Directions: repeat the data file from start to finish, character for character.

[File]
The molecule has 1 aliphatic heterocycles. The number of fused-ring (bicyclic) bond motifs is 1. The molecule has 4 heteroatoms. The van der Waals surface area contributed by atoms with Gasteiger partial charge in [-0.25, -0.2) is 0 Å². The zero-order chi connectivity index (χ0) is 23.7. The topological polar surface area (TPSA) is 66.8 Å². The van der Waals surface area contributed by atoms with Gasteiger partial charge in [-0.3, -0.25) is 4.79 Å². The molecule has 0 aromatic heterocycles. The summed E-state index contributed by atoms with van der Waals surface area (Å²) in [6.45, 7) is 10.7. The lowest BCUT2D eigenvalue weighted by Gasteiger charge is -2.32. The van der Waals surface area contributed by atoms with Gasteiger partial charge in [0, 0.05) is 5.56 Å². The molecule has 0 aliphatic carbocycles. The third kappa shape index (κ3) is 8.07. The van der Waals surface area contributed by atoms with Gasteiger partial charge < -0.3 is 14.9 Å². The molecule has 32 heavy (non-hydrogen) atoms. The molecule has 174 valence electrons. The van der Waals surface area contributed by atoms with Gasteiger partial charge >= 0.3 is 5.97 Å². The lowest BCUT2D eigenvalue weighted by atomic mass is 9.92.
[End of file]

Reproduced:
The molecule has 1 aliphatic heterocycles. The number of fused-ring (bicyclic) bond motifs is 1. The molecule has 4 heteroatoms. The van der Waals surface area contributed by atoms with Gasteiger partial charge in [-0.25, -0.2) is 0 Å². The zero-order chi connectivity index (χ0) is 23.7. The topological polar surface area (TPSA) is 66.8 Å². The van der Waals surface area contributed by atoms with Gasteiger partial charge in [-0.3, -0.25) is 4.79 Å². The molecule has 0 aromatic heterocycles. The summed E-state index contributed by atoms with van der Waals surface area (Å²) in [6.45, 7) is 10.7. The lowest BCUT2D eigenvalue weighted by Gasteiger charge is -2.32. The van der Waals surface area contributed by atoms with Gasteiger partial charge in [0, 0.05) is 5.56 Å². The molecule has 0 aliphatic carbocycles. The third kappa shape index (κ3) is 8.07. The van der Waals surface area contributed by atoms with Gasteiger partial charge < -0.3 is 14.9 Å². The molecule has 32 heavy (non-hydrogen) atoms. The molecule has 174 valence electrons. The van der Waals surface area contributed by atoms with Gasteiger partial charge >= 0.3 is 5.97 Å². The lowest BCUT2D eigenvalue weighted by atomic mass is 9.92.